Unlike the early days of CPM-based advertising, when metrics were crude and measures such as unique visitors ruled the day, Haile said, it had become possible to measure such activities as how quickly a user was browsing through a web page, which would indicate whether or not he was actually reading. Thus we had finally reached the point where news organizations could think about charging advertisers for how much time a reader actually spent with a piece of journalism. Indeed, The Washington Post already uses its in-house analytics tool Loxodo to measure such data points. “You can look at how far down users are scrolling. And you can even look at the speed at which they are scrolling,” the Post’s chief technologist, Shailesh Prakash, told me. “So you want stories where users go deep into the story and they scroll slowly, because that shows engagement.” Haile’s big idea is to transform that engagement into advertising dollars.
Creepy stuff for sure, and we can only hope that we don’t reach the point at which such measurements can be associated with individual users. But Haile’s remarks struck me as a promising alternative to the downward spiral of more page views bringing in ever-shrinking revenues. As Haile pointed out, the time-spent measure might also reintroduce the notion of scarcity, which had been lost in the transition from print to digital. The expensive industrial processes used to manufacture a print newspaper created scarcity in the form of limited competition — the barriers to entry were simply too high to allow more than one or two papers in a given area to thrive. A time-spent metric, Haile said, creates a different kind of scarcity. “The only unit of scarcity on the web is people’s time and attention. It is zero-sum,” he said. “If I’m spending five minutes on The Guardian, I’m not spending five minutes on The New York Times.”
Haile’s data show that, in fact, readers value quality over clickbait — that though they may click on a viral headline such as “This Cat Stuck in a Grate Is All of Us” (an actual BuzzFeed offering from July 2016), the chances of their actually reading it are low. In an essay for Time magazine, Haile wrote about what he dubbed the “Attention Web” and how it differs from the CPM-dominated media ecosystem we’ve grown accustomed to. A few of his findings were particularly worthy of note. In a study of 2 billion web visits over the course of a month, it turned out that 55 percent of those visits clocked in at fewer than 15 seconds. In addition, topics that readers spent some time with tended to be more newsworthy and substantive than those they clicked on and then quickly fled. For instance, “Edward Snowden” and “Obamacare” did better than “hairstyles” and “nude.”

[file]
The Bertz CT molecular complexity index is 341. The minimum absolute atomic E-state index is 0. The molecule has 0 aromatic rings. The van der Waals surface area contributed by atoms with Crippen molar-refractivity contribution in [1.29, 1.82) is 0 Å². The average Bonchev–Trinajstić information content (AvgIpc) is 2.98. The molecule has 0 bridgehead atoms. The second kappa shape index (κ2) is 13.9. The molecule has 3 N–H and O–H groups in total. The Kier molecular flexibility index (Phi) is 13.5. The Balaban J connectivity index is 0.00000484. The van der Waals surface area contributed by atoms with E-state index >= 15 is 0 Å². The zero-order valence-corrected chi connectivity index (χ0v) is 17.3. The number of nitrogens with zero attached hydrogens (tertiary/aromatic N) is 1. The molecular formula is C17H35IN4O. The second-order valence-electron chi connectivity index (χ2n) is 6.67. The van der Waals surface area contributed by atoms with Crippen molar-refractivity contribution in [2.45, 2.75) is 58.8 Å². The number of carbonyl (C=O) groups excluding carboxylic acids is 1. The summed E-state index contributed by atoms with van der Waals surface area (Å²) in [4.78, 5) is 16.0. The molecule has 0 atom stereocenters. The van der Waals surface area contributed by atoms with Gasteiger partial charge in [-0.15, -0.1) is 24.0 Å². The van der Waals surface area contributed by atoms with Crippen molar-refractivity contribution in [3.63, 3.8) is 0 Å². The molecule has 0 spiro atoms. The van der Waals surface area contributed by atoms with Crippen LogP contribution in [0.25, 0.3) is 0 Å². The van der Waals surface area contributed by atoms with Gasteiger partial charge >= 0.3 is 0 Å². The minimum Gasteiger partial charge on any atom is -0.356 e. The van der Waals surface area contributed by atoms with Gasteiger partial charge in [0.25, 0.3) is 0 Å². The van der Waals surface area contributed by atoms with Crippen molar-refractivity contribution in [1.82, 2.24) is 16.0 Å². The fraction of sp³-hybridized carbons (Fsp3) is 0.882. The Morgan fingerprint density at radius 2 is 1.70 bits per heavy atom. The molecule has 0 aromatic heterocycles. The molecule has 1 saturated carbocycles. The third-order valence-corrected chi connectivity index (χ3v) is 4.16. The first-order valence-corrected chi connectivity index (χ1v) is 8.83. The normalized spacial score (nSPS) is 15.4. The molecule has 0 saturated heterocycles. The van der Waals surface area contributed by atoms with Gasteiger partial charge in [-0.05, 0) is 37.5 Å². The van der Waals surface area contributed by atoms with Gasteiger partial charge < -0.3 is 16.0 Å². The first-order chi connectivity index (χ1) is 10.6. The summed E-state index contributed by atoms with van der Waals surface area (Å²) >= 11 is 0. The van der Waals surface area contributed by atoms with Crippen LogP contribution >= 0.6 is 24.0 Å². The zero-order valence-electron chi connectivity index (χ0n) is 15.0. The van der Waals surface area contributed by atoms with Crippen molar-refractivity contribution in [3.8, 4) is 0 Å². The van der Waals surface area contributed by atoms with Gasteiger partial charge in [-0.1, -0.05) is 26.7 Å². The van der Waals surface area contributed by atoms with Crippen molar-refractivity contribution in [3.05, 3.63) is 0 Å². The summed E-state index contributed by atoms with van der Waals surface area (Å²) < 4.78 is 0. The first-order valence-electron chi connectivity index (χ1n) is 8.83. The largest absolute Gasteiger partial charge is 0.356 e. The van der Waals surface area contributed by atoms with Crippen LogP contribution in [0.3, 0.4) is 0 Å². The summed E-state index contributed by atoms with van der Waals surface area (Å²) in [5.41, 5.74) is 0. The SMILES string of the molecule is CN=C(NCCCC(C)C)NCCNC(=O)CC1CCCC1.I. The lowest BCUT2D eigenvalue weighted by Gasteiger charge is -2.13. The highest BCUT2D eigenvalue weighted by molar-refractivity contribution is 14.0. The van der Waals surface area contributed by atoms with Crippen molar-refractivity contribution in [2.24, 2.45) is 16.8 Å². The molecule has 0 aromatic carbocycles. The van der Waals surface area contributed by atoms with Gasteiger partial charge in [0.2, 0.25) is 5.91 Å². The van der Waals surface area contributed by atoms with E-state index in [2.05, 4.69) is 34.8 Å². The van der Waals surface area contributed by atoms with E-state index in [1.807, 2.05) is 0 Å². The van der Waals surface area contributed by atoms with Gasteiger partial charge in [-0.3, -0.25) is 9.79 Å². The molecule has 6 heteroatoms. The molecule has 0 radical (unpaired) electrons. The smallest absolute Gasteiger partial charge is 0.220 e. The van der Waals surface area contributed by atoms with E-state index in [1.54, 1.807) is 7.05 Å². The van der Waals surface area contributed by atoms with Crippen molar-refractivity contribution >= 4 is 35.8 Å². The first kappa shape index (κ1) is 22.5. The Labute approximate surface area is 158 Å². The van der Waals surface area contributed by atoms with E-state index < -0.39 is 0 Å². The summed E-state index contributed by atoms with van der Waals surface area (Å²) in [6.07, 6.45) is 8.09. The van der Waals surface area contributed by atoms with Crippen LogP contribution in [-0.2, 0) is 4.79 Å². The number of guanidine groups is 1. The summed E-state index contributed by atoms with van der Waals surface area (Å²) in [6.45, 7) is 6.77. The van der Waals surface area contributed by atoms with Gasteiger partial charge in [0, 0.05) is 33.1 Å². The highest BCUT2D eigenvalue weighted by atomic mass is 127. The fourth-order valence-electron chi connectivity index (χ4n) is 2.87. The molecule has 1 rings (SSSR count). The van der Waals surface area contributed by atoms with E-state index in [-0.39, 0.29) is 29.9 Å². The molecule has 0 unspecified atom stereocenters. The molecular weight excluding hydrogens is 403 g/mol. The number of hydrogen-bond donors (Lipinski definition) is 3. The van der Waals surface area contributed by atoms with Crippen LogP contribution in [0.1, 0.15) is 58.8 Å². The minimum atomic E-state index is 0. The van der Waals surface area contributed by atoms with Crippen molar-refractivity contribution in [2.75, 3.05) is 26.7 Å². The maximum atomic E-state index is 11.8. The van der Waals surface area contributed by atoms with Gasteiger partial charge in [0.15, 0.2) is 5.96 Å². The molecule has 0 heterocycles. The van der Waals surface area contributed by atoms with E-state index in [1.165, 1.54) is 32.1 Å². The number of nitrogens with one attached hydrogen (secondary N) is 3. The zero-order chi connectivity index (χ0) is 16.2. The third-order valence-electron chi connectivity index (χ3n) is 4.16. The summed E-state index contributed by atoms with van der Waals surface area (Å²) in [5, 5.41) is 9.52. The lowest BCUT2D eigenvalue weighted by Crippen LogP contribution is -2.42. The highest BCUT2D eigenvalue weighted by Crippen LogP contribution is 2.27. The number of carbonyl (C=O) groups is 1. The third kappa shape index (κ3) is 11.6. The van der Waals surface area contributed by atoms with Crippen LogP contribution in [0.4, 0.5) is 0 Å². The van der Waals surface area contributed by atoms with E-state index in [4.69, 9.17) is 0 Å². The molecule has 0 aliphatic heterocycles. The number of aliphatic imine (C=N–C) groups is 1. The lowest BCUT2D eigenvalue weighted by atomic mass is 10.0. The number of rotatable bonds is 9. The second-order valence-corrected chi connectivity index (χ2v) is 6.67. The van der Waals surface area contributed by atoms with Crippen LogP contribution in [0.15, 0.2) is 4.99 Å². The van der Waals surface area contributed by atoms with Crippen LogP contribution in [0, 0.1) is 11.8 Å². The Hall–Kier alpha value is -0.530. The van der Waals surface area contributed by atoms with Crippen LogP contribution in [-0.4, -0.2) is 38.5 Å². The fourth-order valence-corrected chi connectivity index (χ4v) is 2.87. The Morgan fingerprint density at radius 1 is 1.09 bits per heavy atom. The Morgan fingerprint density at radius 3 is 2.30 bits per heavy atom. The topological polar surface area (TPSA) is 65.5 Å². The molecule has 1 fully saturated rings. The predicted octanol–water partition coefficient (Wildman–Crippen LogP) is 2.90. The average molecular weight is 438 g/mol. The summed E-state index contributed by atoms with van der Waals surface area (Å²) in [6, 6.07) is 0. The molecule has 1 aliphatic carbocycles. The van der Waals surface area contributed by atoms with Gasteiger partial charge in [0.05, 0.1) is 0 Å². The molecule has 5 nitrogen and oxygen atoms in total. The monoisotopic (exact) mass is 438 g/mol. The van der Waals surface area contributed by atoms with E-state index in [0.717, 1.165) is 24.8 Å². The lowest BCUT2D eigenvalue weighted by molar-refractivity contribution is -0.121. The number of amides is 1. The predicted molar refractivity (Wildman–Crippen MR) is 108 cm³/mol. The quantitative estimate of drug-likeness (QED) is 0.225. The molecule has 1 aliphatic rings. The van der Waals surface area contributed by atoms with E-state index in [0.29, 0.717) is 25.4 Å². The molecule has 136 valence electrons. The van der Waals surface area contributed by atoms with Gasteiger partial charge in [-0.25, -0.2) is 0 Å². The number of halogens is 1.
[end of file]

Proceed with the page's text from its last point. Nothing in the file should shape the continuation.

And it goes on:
“For quality publishers, valuing ads not simply on clicks but on the time and attention they accrue might just be the lifeline they’ve been looking for,” Haile wrote, adding: “This move to the Attention Web may sound like a collection of small signals and changes, but it has the potential to transform the web. It’s not just the publishers of quality content who win in the Attention Web, it’s all of us.”
We are still at the early stages of setting advertising prices on the basis of time spent rather than clicks. There is no guarantee that it will become anything more than a niche phenomenon, and there is no guarantee that it won’t create perverse, unintended incentives, just as the CPM model did. But some publishers are trying it — including the Financial Times, the very sort of prestige newspaper that presumably could most benefit from charging for quality rather than quantity. Time Inc., Hearst, and Condé Nast have also dipped their toes in the water. “The only way you can actually look at the amount of value someone’s placed on content is how much time they’re spending with it,” said Brendan Spain, the U.S. commercial director of the FT, in an interview with the International Business Times.
It is exceedingly unlikely that wide-scale embrace of the Attention Web would lead to the nirvana envisioned in the early days of online news, with lucrative multimedia advertising covering the costs of websites and with all-digital newspapers freed from the costs of printing and distribution. Nor is it realistic to think that a mere change in the business model could undo the neural changes taking place in our brains as we interact with digital media. Nevertheless, coming up with a way to reward deep engagement at least gives news organizations the right financial incentives.